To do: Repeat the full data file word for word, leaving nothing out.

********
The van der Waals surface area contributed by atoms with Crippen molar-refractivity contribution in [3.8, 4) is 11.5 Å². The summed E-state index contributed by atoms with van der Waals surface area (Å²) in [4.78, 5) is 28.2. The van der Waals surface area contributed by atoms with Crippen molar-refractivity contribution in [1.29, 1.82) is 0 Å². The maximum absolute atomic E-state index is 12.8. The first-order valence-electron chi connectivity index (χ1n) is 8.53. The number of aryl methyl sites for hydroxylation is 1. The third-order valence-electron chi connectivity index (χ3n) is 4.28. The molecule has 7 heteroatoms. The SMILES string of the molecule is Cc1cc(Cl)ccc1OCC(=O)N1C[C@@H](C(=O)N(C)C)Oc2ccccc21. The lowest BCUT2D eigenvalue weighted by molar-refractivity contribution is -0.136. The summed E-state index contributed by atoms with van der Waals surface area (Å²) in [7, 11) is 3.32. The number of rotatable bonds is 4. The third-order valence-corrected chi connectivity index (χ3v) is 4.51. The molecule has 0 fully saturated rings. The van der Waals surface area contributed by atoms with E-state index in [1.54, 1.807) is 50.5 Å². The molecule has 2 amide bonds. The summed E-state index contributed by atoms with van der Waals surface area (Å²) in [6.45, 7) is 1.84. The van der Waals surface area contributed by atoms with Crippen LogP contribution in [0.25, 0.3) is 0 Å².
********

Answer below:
The van der Waals surface area contributed by atoms with Crippen molar-refractivity contribution in [3.8, 4) is 11.5 Å². The summed E-state index contributed by atoms with van der Waals surface area (Å²) in [4.78, 5) is 28.2. The van der Waals surface area contributed by atoms with Crippen molar-refractivity contribution in [1.29, 1.82) is 0 Å². The maximum absolute atomic E-state index is 12.8. The first-order valence-electron chi connectivity index (χ1n) is 8.53. The number of aryl methyl sites for hydroxylation is 1. The third-order valence-electron chi connectivity index (χ3n) is 4.28. The molecule has 7 heteroatoms. The SMILES string of the molecule is Cc1cc(Cl)ccc1OCC(=O)N1C[C@@H](C(=O)N(C)C)Oc2ccccc21. The lowest BCUT2D eigenvalue weighted by molar-refractivity contribution is -0.136. The summed E-state index contributed by atoms with van der Waals surface area (Å²) in [7, 11) is 3.32. The number of rotatable bonds is 4. The third-order valence-corrected chi connectivity index (χ3v) is 4.51. The molecule has 0 fully saturated rings. The van der Waals surface area contributed by atoms with E-state index in [1.54, 1.807) is 50.5 Å². The molecule has 2 amide bonds. The summed E-state index contributed by atoms with van der Waals surface area (Å²) in [6.45, 7) is 1.84. The van der Waals surface area contributed by atoms with Crippen LogP contribution in [0.25, 0.3) is 0 Å².